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Feminine hygiene products (also called menstrual hygiene products) are personal care products used by women during menstruation, vaginal discharge, and other bodily functions related to the vulva and vagina.

These products are either disposable or reusable. Sanitary napkins (American English) or sanitary towels (British English), tampons, and pantiliners are disposable feminine hygiene products. Menstrual cups, cloth menstrual pads and period panties are the major categories of reusable feminine hygiene products[1].

Products meant to "cleanse" the area of the vulva or inside of the vagina, such as feminine deodorants, douche, feminine powders, feminine soaps, and feminine wipes have also been described as "feminine hygiene" products. These products may lead to allergic reaction and irritation as the vagina naturally flushes out bacteria.[2] Many health professionals advise against douching because it can change the balance of vaginal flora and acidity.[3]

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TypesEdit

Society and cultureEdit

In low-income countries, women's choices of menstrual hygiene materials are often limited by the costs, availability and social norms.[4]

Costs and taxEdit

Tampon tax is a shorthand for sales tax charged on tampons, pads and menstrual cups. The cost of these commercial products for menstrual management is considered to be unacceptably high for many low-income women. At least half a million women across the world do not have enough money to adequately afford these products. This can result in missing school or even dropping out. Several initiatives worldwide advocate to eliminate the tax all together. In some countries, such petitions have already been successful (for example parts of the UK and the United States).[5][6][7]

Access to products in prisonsEdit

The Federal bureau of Prisons in the United States announced that women in its facilities would be guaranteed free menstrual pads and tampons. In section 411 of the First Step Act which was passed on May 22, 2018 states, "The Director of the Bureau of Prisons shall make the healthcare products described in subsection (c) available to prisoners for free, in a quantity that is appropriate to the healthcare needs of each prisoner"[8]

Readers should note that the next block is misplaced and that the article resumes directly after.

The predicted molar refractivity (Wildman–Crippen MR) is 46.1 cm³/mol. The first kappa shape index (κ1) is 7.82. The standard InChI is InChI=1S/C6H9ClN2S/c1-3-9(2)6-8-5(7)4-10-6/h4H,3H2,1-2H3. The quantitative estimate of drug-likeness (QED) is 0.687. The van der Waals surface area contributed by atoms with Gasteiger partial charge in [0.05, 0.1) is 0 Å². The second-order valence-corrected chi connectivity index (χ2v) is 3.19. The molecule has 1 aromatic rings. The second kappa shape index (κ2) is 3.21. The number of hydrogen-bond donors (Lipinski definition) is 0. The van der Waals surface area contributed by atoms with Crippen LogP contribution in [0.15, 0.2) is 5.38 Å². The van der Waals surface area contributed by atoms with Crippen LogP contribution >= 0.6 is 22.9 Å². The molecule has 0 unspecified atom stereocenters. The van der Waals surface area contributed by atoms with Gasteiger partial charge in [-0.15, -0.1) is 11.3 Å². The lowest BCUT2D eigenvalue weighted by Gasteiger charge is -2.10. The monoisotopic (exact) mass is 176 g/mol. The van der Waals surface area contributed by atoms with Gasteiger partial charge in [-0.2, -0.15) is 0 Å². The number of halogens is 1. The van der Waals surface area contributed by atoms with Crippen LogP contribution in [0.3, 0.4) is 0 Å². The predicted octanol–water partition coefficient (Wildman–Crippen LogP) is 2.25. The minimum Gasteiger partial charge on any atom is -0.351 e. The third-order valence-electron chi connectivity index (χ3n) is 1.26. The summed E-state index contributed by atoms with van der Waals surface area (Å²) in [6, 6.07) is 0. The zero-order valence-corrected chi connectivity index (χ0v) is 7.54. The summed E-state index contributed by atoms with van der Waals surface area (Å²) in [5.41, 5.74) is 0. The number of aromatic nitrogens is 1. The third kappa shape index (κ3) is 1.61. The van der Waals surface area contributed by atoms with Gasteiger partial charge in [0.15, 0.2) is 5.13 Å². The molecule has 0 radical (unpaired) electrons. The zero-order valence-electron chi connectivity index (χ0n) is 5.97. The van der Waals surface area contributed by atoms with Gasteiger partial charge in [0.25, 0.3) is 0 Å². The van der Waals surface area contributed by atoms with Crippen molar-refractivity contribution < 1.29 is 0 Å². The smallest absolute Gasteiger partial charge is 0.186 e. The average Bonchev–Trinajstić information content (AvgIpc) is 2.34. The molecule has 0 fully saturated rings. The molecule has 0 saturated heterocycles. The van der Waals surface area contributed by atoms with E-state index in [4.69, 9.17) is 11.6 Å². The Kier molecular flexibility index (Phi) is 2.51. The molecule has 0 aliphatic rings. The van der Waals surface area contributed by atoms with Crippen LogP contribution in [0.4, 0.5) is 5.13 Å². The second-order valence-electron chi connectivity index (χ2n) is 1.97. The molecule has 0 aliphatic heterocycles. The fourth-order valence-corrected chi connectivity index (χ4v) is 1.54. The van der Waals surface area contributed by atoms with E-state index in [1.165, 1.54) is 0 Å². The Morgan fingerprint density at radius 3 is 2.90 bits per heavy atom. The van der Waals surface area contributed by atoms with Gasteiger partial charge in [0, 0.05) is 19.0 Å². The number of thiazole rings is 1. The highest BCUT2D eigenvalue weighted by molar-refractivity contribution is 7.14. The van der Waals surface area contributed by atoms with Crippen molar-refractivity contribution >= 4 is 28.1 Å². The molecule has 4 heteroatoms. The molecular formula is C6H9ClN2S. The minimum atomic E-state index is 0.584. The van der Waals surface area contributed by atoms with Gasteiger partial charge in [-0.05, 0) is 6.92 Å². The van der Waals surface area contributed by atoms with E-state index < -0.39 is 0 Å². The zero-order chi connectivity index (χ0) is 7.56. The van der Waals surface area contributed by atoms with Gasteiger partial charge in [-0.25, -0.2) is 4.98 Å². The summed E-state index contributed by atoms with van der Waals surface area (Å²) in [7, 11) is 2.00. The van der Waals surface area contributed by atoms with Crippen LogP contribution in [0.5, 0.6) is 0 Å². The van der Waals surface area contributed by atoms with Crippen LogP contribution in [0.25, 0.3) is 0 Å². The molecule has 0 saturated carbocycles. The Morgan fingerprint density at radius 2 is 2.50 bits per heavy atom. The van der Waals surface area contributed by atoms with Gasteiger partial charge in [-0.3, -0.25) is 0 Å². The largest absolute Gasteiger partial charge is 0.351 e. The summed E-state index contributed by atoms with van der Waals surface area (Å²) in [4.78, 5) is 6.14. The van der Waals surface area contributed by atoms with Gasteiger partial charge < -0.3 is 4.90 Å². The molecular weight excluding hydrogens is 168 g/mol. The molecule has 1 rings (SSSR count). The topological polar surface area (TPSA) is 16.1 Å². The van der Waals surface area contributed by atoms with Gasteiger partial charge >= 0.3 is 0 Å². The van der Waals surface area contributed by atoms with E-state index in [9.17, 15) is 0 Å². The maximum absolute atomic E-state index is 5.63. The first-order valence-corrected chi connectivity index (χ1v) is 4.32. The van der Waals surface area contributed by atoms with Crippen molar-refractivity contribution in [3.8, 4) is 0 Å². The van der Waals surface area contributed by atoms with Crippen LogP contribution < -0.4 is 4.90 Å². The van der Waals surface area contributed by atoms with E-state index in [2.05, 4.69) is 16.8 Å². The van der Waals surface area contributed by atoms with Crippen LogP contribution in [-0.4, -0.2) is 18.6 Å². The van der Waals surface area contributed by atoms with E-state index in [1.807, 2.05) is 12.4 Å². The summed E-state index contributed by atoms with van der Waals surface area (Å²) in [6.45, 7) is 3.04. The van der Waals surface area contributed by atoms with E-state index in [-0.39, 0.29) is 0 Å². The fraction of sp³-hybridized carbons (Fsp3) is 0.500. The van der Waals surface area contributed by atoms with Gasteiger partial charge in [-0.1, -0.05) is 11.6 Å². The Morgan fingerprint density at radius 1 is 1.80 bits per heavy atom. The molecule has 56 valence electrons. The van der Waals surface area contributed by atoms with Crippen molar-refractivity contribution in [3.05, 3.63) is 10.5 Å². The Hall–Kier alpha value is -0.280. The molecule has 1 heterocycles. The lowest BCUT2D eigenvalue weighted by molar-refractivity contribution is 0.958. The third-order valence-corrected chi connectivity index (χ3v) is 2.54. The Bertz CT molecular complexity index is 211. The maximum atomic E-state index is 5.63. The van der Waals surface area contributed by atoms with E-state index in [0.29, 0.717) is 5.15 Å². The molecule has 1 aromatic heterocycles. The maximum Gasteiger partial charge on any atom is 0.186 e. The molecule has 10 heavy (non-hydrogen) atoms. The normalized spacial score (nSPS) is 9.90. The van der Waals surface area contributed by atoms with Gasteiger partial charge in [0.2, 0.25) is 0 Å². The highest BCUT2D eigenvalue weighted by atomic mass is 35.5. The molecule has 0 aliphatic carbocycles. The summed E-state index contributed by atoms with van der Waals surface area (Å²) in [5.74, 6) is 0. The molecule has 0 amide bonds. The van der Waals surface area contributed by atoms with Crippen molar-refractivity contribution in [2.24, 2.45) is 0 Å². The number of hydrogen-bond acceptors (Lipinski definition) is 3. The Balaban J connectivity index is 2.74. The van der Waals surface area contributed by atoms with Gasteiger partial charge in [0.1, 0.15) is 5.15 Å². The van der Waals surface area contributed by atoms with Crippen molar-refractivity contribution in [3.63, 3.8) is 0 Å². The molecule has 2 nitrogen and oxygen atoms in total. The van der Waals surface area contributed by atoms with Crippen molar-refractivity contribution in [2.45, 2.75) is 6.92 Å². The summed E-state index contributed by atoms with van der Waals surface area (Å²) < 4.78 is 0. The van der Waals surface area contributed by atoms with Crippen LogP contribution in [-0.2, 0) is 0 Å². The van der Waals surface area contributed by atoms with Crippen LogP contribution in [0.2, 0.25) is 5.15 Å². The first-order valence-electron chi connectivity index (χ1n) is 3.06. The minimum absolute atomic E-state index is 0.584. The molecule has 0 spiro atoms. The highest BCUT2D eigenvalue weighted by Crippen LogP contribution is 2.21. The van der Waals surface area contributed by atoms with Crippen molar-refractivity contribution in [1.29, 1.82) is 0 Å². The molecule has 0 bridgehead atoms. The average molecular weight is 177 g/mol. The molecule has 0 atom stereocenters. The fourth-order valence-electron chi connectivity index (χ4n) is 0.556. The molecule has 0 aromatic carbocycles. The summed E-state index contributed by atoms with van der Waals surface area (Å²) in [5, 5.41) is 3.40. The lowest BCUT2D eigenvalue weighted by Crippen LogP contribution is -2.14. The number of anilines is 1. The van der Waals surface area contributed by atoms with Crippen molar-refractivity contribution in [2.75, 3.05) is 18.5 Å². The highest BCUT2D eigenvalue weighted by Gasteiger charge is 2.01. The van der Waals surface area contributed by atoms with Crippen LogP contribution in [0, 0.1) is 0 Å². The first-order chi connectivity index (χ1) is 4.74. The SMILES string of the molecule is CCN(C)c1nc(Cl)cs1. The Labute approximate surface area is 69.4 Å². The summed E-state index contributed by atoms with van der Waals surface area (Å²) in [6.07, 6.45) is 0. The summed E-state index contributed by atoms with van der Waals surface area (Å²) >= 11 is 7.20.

See alsoEdit

ReferencesEdit

  1. ^ Nicole, Wendee (2014-3). "A Question for Women's Health: Chemicals in Feminine Hygiene Products and Personal Lubricants". Environmental Health Perspectives. 122 (3): A70–A75. doi:10.1289/ehp.122-A70. PMC 3948026. PMID 24583634. Check date values in: |date= (help)
  2. ^ "Feeling Fresh". kidshealth.org. Retrieved 2018-11-07.
  3. ^ "Douching | Womenshealth.gov". womenshealth.gov. Retrieved 2018-11-07.
  4. ^ UNESCO (2014). Puberty Education & Menstrual Hygiene Management - Good Policy and Practice in health Education - Booklet 9. United Nations Educational, Scientific and Cultural Organization, Paris, France, p. 32
  5. ^ "Could this be the first country to end 'period poverty'?". www.msn.com. Retrieved 2 May 2018.
  6. ^ Nosheena Mobarik (3 October 2018). "Mobarik: UK one step closer to ending the tampon tax". Conservatives in the European Parliament.
  7. ^ "Women get their periods every month — and it's incredibly expensive". USA TODAY. Retrieved 2018-10-15.
  8. ^ https://www.congress.gov/bill/115th-congress/house-bill/5682/text#toc-H2AA5480F32E04078BF96E84FE829FB76. Missing or empty |title= (help)

External linksEdit